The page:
MHA Research Heater
photos by Norbert Senf
Go to Testing Data
Oct 31/15: Heater build
Dec 20/15: Modification 01 (firebox)
Feb 15/16: Modifications 02
Jan 14/17: Instrumentation
Jan 19/18: Modifications 03 (chimney)
Jan 29/18: Modifications 04 (heat exchanger)
Research heater designed by MHA technical committee.
The goal is to allow the EPA certification of one-off handbuilt heaters.
This heater is designed to generate data to calibrate simulation software written by committee member Damien Lehmann (France).
Project background and timeline, from July 2014.
An Austrian Eco-firebox is connected via pipe to a heat exchange section.
The firebox and heat exchanger are separated, to allow for easier modification.
The heat exchange section has three vertical channels of varying cross section, feeding a heated bench.
The channels can be easily reconfigured between various combinations of updrafting and downdrafting.
Masonry Stove Builders provided lab space at our shop in Quebec, near Ottawa.
MHA held a workshop on Oct 31/15 to build the heater core. 5 MHA members attended.
In the photo above, Tom Marcantonio, Alex Chernov, and Darrel Delisle are starting the teardown of the existing
shop heater, a 3 year old new-model Heatkit.
This shows a new experimental 31.5" bakeoven floor slab, using a custom castable, that underwent destructive testing
in the old heater.
Note that all of the soot in the precast downdraft channels has burned off, except in the rear corner.
Laying out the new heater. My neighbour Marco came down to lend a hand.
The existing masonry chimney is to the right of Alex.
Alex lays out the heated bench while Darrel lays out the firebox.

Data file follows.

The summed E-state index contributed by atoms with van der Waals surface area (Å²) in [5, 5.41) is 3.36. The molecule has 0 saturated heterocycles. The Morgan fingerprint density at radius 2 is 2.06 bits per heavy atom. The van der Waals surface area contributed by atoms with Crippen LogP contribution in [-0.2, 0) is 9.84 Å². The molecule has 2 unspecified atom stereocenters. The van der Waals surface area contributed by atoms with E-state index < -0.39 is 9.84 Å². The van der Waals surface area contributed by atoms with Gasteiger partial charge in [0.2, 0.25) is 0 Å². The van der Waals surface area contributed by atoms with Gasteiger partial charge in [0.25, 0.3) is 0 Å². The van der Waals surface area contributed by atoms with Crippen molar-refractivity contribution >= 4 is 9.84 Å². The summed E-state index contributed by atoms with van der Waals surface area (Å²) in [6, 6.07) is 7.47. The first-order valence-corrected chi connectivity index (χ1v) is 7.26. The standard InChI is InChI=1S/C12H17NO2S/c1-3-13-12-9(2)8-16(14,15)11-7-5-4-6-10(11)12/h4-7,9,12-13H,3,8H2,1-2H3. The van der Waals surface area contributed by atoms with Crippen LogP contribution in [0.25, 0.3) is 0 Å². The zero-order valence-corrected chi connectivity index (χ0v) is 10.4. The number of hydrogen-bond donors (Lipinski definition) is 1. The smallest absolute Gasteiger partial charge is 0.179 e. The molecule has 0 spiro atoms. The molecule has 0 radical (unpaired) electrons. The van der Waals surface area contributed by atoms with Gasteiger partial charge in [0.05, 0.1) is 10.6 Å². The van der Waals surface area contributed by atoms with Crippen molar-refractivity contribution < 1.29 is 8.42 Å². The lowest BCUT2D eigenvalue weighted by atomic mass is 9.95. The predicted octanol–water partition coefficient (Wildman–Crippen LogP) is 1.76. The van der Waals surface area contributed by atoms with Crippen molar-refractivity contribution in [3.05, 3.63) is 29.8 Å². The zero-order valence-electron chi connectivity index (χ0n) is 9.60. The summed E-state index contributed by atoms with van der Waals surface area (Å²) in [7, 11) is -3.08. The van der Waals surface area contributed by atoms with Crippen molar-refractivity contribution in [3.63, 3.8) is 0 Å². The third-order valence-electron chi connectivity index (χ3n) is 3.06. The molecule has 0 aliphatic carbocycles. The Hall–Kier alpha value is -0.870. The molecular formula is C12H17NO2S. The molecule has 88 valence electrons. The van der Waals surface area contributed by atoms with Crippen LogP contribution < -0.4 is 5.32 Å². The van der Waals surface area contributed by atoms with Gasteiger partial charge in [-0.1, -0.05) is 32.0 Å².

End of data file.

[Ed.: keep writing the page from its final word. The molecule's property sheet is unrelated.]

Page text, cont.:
Firebox showing the air space between the firebox and facing that supplies the Ecobox horizontal combustion air slots.
Heat exchanger to the rear.
Mark Seymour works on the access opening for the scale we will install later to measure the real time burn rate.
The firebox floor will float and sit on the scale.
Note the horizontal air slots in the firebox.
A bypass will allow additional channel configurations to be tested.
We got all of the firebrick work on the core done in a day.
An additional connection halfway down the first channel, to allow for additional configurations.
Vermiculite board forms the ceiling of the firebox.
ICC anchor plate with damper will block off the lower connection.
Pisla 602 22" door installed.
Angle irons to take the weight of the chimney off the vermiculite board.
View from top, showing the bypass flue blocked off with a plug.
The ceiling is formed from a plate of Robax ceramic glass on a clay bed.
We used Selkirk 8" chimney to connect the firebox to the heat exchanger.
The vermiculite board did not like being used this way.
Back to the drawing board.
It would be interesting to know whether a free-floating piece would do this, if it did not have the weight
of about 75 lbs of chimney pushing on the angle irons, pehaps pinning it in place in an expanded condition and then causing tensile
stress when cooling and contracting.
After watching the heater burn, we decided to add a course to the height of the firebox.
We had wanted to see the effect of horizontal slots at the top, above the vertically stacked wood.
With the 8" ceiling outlet, there is positive pressure at the top of the firebox, and smoke in fact exited through the top slots
and re-entered with combustion air at the bottom slots - note that the air slots are white, except for the top slot .